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Dog Benign Bone Tumors

Veterinarian Reviewed on March 29, 2014 by Dr. Janice Huntingford

Dog Benign Bone Tumors

Canine benign tumors cover five different categories. Some can go untreated for prolonged periods of time. Others need to be addressed by your veterinarian. In either case, when you notice any change in your dogs behavior, appearance or when symptoms start to appear, your vet should be notified.

Canine Osteoma

This rare tumor is usually found in and around the skull and face of dogs. Made up of normal bone, they are nonetheless very dense. A slow growing tumor, no treatment is required unless it creates difficulties or has negative impacts on the surrounding areas of the growth. Often they are confused with another type of growth called exostoses. This is cartilage that will form underneath the bone and will show some of the same symptoms.

Canine Chondroma

These benign tumors affect the bone cartilage. They seldom start in the bones, and are slow growing. They are primarily found on the flat bones. Covered by tissue, the tumor is often confused with cancerous tumors such as chondrosarcomas. This is a tumor that is frequently misdiagnosed.

Multilobular Osteoma and Chondroma of the Canine Skull

The origin of this type of benign tumor is the either the skull or as a secondary tumor triggered by other bones within the skull. The average age for this type of tumor to appear is seven years, but it can occur in dogs from fifteen to twelve years of age.

Signs and Symptoms

There will be some impact on the adjacent areas of this tumor.

Sinus: if the tumor is in the sinuses there will be pus from the nasal cavities.

Brain: difficulties with the dog’s nervous system will surface if the tumor is in the brain.

Eye: tumor in the eye socket will cause the eye to protrude.

Jaw: the dog will have difficulty opening the mouth if it is affecting the temporal or zygomatic bone.

Treatment of Canine Skull Tumor

Surgical removal of the tumor is necessary. If they are not removed they will cause problems. This type of tumor can also reoccur and potentially become malignant.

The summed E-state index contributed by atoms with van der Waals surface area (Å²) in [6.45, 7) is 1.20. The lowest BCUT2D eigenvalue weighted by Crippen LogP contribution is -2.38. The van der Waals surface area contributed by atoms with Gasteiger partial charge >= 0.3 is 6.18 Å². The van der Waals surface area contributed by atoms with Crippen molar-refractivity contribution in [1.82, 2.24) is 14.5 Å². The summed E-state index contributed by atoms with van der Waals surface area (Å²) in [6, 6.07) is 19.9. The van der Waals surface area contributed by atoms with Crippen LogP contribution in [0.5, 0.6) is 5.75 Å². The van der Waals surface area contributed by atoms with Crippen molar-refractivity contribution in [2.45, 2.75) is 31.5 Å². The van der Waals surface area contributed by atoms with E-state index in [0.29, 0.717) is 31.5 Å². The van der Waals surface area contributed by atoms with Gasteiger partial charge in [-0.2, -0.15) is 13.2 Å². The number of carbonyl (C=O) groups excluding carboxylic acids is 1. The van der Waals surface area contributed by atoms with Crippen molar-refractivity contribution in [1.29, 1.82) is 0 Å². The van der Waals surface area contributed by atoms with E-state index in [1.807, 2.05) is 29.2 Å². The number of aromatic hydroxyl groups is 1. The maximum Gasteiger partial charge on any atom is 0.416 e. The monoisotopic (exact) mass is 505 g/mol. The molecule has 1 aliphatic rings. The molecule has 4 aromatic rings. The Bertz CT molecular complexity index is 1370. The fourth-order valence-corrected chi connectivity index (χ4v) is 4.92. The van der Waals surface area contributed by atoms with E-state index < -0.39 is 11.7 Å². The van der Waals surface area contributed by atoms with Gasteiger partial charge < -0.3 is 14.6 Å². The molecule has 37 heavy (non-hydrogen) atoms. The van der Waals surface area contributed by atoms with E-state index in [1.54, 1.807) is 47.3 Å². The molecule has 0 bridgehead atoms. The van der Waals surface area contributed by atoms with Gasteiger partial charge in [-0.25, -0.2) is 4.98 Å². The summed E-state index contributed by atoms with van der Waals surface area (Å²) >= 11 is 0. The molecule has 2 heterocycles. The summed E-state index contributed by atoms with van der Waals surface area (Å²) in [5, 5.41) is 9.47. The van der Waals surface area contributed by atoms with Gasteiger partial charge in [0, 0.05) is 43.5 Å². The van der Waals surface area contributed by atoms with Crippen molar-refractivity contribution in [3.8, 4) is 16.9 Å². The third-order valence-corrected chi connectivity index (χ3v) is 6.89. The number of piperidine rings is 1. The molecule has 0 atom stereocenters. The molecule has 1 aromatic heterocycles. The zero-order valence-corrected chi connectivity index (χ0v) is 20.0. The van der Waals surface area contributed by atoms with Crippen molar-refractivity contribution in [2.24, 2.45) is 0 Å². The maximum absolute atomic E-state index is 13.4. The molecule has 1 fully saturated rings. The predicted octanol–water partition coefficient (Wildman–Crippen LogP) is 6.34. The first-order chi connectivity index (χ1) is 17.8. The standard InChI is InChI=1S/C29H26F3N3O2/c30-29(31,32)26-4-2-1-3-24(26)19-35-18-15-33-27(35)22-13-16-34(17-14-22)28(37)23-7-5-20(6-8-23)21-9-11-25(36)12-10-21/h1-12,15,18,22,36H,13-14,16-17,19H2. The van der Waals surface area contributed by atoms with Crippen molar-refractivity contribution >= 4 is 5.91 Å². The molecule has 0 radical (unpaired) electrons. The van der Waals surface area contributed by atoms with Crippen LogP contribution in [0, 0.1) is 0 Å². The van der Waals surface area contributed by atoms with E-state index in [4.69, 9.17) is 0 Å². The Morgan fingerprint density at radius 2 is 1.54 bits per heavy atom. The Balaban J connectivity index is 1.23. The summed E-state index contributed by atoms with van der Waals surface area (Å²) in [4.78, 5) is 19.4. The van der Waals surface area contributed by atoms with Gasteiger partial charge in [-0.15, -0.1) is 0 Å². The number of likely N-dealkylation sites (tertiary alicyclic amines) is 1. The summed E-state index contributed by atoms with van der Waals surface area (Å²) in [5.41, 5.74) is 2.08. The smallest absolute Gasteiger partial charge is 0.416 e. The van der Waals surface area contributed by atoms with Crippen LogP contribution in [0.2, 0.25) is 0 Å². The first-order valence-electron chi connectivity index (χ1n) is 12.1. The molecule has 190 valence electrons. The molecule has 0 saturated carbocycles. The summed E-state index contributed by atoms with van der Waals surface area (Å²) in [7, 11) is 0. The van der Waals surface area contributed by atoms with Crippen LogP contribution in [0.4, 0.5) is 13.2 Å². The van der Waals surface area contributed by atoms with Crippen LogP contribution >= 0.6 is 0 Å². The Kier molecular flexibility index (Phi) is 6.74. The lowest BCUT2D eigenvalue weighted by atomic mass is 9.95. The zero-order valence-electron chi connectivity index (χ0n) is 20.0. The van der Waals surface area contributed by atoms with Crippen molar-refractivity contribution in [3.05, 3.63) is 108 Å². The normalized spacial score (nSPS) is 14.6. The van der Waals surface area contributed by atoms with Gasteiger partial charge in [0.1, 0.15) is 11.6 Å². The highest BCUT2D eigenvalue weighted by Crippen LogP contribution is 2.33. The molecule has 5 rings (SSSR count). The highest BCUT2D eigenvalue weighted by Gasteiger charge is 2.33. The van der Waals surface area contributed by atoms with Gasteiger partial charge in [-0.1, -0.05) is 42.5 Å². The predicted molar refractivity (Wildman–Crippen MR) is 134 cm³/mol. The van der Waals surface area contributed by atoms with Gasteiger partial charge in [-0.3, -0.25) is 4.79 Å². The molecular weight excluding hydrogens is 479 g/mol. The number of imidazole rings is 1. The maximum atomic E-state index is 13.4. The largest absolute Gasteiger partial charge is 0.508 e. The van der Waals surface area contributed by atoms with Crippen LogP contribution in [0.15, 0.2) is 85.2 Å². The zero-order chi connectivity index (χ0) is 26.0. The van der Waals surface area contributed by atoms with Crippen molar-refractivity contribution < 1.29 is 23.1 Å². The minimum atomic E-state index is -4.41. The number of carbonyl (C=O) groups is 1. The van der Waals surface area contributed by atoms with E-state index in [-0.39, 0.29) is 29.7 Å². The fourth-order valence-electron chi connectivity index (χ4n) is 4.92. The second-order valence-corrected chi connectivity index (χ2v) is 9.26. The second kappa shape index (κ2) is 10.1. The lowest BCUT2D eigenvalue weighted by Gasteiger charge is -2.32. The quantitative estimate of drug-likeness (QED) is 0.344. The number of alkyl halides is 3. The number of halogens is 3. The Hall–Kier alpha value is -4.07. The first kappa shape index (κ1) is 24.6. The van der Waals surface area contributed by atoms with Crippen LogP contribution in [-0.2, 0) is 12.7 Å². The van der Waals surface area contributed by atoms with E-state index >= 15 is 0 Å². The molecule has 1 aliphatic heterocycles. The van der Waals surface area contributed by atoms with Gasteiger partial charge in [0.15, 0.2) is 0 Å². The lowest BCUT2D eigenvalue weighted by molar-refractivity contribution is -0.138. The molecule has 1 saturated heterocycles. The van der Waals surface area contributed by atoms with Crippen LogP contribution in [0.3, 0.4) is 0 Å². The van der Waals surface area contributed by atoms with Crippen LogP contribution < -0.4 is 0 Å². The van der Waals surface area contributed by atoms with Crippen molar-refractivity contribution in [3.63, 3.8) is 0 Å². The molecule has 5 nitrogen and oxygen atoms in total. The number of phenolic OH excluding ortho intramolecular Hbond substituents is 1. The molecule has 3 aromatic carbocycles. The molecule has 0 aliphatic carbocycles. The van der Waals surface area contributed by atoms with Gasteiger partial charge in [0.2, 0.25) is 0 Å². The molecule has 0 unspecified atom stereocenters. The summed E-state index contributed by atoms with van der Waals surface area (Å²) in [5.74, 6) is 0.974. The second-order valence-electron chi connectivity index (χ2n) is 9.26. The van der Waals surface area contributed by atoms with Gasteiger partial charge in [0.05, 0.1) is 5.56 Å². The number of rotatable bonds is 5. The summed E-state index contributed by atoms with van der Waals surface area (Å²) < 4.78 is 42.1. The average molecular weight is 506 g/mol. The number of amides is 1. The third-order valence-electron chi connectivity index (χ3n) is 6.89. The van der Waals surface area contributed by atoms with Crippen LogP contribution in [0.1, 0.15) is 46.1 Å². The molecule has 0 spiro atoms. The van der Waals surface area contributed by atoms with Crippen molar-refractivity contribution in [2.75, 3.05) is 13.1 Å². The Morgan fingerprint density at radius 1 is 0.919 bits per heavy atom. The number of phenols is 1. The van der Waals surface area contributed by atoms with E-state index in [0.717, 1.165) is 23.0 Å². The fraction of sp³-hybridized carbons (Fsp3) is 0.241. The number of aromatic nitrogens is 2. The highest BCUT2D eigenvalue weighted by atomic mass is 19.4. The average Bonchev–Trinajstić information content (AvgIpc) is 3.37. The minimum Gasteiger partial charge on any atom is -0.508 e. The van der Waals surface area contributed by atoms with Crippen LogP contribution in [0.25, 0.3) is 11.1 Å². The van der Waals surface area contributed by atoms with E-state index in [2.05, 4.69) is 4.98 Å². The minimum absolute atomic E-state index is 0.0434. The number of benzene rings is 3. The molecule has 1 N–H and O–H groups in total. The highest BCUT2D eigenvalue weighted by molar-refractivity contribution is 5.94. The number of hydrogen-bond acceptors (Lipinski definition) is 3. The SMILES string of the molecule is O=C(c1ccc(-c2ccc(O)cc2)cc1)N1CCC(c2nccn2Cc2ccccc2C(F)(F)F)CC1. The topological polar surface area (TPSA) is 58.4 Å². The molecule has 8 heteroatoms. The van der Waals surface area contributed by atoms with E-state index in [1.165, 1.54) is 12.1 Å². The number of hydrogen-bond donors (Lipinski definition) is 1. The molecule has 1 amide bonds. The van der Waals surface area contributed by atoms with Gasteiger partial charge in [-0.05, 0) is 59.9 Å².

Canine Osteochandroma

Young dogs with bones that have not yet calcified are prone to this type of benign tumor. They are primarily found in the femur or tibia. They are the second most common type of benign bone tumors after skull tumors. Great Dane, Hounds and Saint Bernard‘s are the most common breeds affected.

Signs and Symptoms

Since this is primarily a tumor of the legs, weakness, lameness and Dog Pain are the most common symptoms.
Diagnosis is made by X-Rays. In the event that the x-ray is inconclusive, your veterinarian will perform a biopsy.
Removal of the tumor is done if the dog is endangered or for cosmetic reasons. A full recovery will usually occur. If the tumor does reappear, it can become malignant.

Canine Enchondromas

This rare tumor occurs in the long cavity of the bone. They can be single or in a group. Prominent in larger breeds, they can cause fractures at the location because of thinning of the bone. Prognosis is good after surgical removal.
Often multiple x-rays will be taken over a prolonged period of time to determine diagnosis. This will depict any changes in the condition of the tumor.

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Our Expert

Dr. Janice Huntingford
Janice Huntingford, DVM, has been in veterinary practice for over 30 years and has founded two veterinary clinics since receiving her Doctor of Veterinary Medicine at the Ontario Veterinary College, University of Guelph. She has studied extensively in both conventional and holistic modalities. Ask Dr. Jan

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